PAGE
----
Now was not the time or the place to crack up. Wright was fine. A little kitchen mishap.
For almost two months now, they hadn't spoken more than a few words to each other, and even then, only if it was necessary for their jobs. She'd frozen him out, with good reason, but the idea of him getting hurt ...
No. Just no.
"Are you all right?" Dev grabbed Wright's shoulder, looking him over.
There was a time Sophie would've done the same. Without a trace of self-consciousness, she would've put her hands on Wright, reassuring herself he was unharmed, still there for her, unwavering and steady. Her Wright.
But those days were gone.
"I'm fine. Adrenaline kicked in, damn heart is racing and I'm pissed off, but fine."
She managed to make her way to the shelves of glassware, plucked a short tumbler from its spot and, with shaking hands, got water, straight from the tap. Mouth dry, if she spoke now, her shakiness and concern would be obvious.
Wright couldn't know how rattled she was. Their friendship embargo was her choice and her doing. Falling apart in front of him, all because she thought he was hurt, would demolish the walls she'd put up.
Those walls were there to protect her. They had to stay.
But she had to do or say something. Dev had already given her the inquisition about her and Wright not speaking. If she remained silent after a kitchen fire, he'd be all over her again, wanting to know why.
She refilled the glass again. With a nod, she placed it on the prep table, near Wright.
He stared at her as Dev kept talking, but she was not going to make eye contact.
"What were you baking?" Steve asked.
"The goal was bourbon-soaked cherry pie."
Dev clapped him on the back. "Man, if you're soaking shit in bourbon, you might be asking for a few flames."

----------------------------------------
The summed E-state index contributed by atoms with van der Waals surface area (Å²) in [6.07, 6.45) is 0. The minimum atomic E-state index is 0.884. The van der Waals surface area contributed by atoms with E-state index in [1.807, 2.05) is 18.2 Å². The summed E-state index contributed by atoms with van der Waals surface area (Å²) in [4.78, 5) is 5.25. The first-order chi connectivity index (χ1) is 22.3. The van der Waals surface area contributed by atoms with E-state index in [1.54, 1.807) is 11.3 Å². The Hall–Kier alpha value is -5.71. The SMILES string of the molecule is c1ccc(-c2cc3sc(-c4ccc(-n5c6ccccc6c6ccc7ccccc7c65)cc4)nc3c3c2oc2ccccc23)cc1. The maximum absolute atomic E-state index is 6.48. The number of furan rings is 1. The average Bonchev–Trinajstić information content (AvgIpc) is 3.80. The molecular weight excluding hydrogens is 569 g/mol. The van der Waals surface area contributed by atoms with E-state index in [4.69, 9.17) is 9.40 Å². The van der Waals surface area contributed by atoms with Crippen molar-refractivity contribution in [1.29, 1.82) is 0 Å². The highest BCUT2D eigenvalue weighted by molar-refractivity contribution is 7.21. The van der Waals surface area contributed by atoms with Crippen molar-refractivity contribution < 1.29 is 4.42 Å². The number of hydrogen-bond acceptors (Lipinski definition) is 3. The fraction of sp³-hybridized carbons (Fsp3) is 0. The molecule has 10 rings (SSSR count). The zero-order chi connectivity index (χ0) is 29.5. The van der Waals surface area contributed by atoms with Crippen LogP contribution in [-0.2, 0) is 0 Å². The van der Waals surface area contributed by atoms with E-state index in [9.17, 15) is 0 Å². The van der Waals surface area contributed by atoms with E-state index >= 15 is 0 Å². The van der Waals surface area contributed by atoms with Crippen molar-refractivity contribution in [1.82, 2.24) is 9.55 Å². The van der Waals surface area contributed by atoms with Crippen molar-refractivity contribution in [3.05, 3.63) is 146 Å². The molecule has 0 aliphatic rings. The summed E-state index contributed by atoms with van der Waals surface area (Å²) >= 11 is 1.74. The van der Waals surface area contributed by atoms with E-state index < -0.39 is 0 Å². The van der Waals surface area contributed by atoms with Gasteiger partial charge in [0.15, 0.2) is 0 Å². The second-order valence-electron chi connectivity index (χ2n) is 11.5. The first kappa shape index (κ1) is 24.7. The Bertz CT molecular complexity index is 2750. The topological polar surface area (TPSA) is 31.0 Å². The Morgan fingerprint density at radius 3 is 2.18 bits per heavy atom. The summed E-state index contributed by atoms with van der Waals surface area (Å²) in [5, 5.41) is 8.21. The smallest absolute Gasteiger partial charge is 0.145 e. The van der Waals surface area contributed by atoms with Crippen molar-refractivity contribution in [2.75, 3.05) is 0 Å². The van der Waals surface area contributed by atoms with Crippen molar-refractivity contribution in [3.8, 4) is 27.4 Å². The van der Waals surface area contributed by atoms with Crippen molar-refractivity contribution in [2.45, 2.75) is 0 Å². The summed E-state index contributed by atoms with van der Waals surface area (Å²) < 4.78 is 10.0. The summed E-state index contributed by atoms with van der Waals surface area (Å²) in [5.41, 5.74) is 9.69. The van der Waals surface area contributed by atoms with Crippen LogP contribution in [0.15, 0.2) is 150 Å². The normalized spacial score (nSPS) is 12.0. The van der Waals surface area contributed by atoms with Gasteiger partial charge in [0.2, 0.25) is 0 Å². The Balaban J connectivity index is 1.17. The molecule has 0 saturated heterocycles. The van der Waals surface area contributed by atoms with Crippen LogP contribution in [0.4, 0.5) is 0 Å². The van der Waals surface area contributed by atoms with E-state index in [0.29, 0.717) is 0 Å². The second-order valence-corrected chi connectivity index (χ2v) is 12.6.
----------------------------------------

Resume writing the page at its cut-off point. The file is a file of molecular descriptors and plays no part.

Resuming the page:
Before, Sophie would've given Wright hell about causing a fire too — or taken any chance to tease or pick at him, as he would with her. She'd have done so out of reflex and never thought twice.
Now she overthought every interaction, and there'd be no way she could tease him. The loss twisted the empty spot inside her into a knot.
Too much had happened; too many things said between them. Hurtful, angry words that couldn't be taken back. They couldn't return to the role of buddies who joked around, nothing heavy, no real weight, between them.
And instead of saying the sight of his kitchen, thick with smoke, filled her with fear and panic, she said nothing. Her hands on her ribs like her heart might suddenly break through, she simply stood there. Silent.
Wright lightly shoved Dev, muttering a curse. "It wasn't the bourbon. The butter dripped out of the pan and hit the coils. I made one without any issues, so I wasn't hawk-eyeing the second one."
Dev turned to the unsinged pie, cooling on the counter. "I vote you keep trying. I'm willing to be the guinea pig if you need one."
"I'll keep at it. Minus the flambé." Wright glared at the stove, his jaw tight, hands curled into fists.
He was clearly shaken and more than a little angry at himself, no matter how much he joked about flambés. He always joked more when something bothered him, and right now he was rattled.
Whether she was mad at him or not, it was her unofficial job in the family, and at Honeywilde, to soothe raw nerves. If she didn't calm the waters, no one would.
She clicked into operations manager mode. "Dev, Steve? We don't want to use the good kitchen towels to clean up once everything cools. Why don't you grab some of the housekeeping towels in storage downstairs." If she could send Steve and her brother on a task, it'd give Wright a few minutes to bounce back.
"Good idea. You sure you're okay?" Dev checked on his best friend one last time.
"Yeah, man. I'm great. Irritated, but great."
With a laugh and another pat, Dev left, with Steve right behind him.
A moment passed before Wright turned to her, yet didn't meet her gaze. "Thanks for that."
Suddenly, the privacy of the moment was unmistakable. She was alone with Wright, in the kitchen.
A million times they'd been in here, chatting or commiserating, nothing new or unnerving — except for the one time it was.
Lifting her gaze, she studied the top of Wright's bent head.
He was turning the fire extinguisher around, probably berating himself for what he believed was some great failure.
Wright took his work very seriously, and no one was a harsher critic.
"It's a pie. No one got hurt." She pointed out the facts that they both needed to hear.